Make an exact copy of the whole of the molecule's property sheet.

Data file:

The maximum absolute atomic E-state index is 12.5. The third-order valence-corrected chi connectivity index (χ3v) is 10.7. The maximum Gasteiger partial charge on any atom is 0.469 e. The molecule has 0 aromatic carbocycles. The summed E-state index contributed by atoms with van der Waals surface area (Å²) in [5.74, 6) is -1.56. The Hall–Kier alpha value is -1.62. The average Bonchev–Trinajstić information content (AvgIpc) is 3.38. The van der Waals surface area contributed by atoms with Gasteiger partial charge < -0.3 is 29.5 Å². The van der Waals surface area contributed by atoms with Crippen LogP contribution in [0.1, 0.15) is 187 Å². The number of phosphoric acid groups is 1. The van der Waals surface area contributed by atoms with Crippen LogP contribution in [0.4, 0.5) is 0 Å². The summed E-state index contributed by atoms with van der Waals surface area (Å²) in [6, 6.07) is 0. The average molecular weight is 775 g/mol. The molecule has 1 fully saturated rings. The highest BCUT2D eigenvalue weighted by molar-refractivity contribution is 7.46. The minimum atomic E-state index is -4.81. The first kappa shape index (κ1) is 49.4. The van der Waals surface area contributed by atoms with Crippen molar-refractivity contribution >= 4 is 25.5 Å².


The maximum absolute atomic E-state index is 12.5. The third-order valence-corrected chi connectivity index (χ3v) is 10.7. The maximum Gasteiger partial charge on any atom is 0.469 e. The molecule has 0 aromatic carbocycles. The summed E-state index contributed by atoms with van der Waals surface area (Å²) in [5.74, 6) is -1.56. The Hall–Kier alpha value is -1.62. The average Bonchev–Trinajstić information content (AvgIpc) is 3.38. The van der Waals surface area contributed by atoms with Gasteiger partial charge < -0.3 is 29.5 Å². The van der Waals surface area contributed by atoms with Crippen LogP contribution in [0.1, 0.15) is 187 Å². The number of phosphoric acid groups is 1. The van der Waals surface area contributed by atoms with Crippen LogP contribution in [0.4, 0.5) is 0 Å². The summed E-state index contributed by atoms with van der Waals surface area (Å²) in [6, 6.07) is 0. The average molecular weight is 775 g/mol. The molecule has 1 fully saturated rings. The highest BCUT2D eigenvalue weighted by molar-refractivity contribution is 7.46. The minimum atomic E-state index is -4.81. The first kappa shape index (κ1) is 49.4. The van der Waals surface area contributed by atoms with Crippen molar-refractivity contribution >= 4 is 25.5 Å².